Lifestyle Review


A lifestyle review provides an opportunity to examine one’s life objectively. Topics may range from revisiting an uncomfortable past experience, or reflecting upon major achievements and failures, to reviewing one’s personal philosophy, family history or historical event – to reflecting upon one’s values, attitudes, beliefs as influenced by location, culture of area, social trends, economy and family and peer influences.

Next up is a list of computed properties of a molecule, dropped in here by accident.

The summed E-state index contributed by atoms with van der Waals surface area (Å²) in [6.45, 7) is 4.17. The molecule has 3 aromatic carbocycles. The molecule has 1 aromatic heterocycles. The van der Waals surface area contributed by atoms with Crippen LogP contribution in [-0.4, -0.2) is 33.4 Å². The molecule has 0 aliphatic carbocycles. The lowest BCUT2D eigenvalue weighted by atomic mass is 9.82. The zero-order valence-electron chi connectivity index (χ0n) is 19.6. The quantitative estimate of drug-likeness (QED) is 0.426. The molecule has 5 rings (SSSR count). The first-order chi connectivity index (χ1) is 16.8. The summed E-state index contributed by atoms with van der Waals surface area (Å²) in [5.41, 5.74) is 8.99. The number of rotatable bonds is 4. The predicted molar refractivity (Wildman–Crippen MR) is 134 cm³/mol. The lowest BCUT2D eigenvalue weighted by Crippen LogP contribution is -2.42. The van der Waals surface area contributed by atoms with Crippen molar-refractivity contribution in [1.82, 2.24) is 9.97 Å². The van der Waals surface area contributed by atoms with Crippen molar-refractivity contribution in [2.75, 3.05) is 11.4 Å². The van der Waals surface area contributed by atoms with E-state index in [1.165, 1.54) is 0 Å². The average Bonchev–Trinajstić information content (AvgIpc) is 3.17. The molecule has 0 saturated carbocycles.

Bell (1958), Rainwater Coleman Handel Handel (1959) and Havinhurst Feigenbaum (1959) first introduced lifestyle marketing literature during the late 1950s; however, none provided an explicit definition of their terms. Lazer (1963) first introduced an explicit definition of lifestyle into marketing literature, which continues to serve as the prevailing interpretation. At its core, lifestyle refers to patterns of overt behavior (behavioral segmentation) and internal evaluative aspects of personality, including values, attitudes, opinions beliefs and interests (cognitive style). Logical and complementary aspects of the concept exist between these two aspects, which can be effectively utilized via sequential segmentation. Problematic in conventional definitions and operationalizations of this concept is that its assumptions include an equal balance between overt behaviors and cognitive styles, which does not correspond with contemporary research findings regarding their respective importance. A solution lies in differentiating behavioral from cognitive components of this concept.

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